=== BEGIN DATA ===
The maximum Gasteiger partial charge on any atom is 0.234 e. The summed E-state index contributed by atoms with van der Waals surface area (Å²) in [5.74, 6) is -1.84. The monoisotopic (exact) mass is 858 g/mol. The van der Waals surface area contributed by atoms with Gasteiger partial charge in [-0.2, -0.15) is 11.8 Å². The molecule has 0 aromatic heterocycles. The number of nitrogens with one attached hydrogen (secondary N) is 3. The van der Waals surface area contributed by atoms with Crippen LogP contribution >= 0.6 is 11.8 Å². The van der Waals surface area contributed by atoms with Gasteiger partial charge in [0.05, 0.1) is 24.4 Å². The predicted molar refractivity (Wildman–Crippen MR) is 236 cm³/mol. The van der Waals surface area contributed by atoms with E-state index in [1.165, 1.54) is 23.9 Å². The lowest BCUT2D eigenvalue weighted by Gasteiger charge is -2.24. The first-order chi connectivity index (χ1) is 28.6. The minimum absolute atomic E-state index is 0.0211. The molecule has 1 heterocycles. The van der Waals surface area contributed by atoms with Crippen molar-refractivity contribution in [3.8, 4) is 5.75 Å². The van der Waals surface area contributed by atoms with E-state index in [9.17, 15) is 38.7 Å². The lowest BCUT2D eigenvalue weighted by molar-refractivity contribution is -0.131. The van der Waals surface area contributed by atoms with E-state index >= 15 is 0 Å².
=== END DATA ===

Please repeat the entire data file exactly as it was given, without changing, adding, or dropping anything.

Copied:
The maximum Gasteiger partial charge on any atom is 0.234 e. The summed E-state index contributed by atoms with van der Waals surface area (Å²) in [5.74, 6) is -1.84. The monoisotopic (exact) mass is 858 g/mol. The van der Waals surface area contributed by atoms with Gasteiger partial charge in [-0.2, -0.15) is 11.8 Å². The molecule has 0 aromatic heterocycles. The number of nitrogens with one attached hydrogen (secondary N) is 3. The van der Waals surface area contributed by atoms with Crippen LogP contribution >= 0.6 is 11.8 Å². The van der Waals surface area contributed by atoms with Gasteiger partial charge in [0.05, 0.1) is 24.4 Å². The predicted molar refractivity (Wildman–Crippen MR) is 236 cm³/mol. The van der Waals surface area contributed by atoms with E-state index in [1.165, 1.54) is 23.9 Å². The lowest BCUT2D eigenvalue weighted by Gasteiger charge is -2.24. The first-order chi connectivity index (χ1) is 28.6. The minimum absolute atomic E-state index is 0.0211. The molecule has 1 heterocycles. The van der Waals surface area contributed by atoms with Crippen molar-refractivity contribution in [3.8, 4) is 5.75 Å². The van der Waals surface area contributed by atoms with E-state index in [9.17, 15) is 38.7 Å². The lowest BCUT2D eigenvalue weighted by molar-refractivity contribution is -0.131. The van der Waals surface area contributed by atoms with E-state index >= 15 is 0 Å².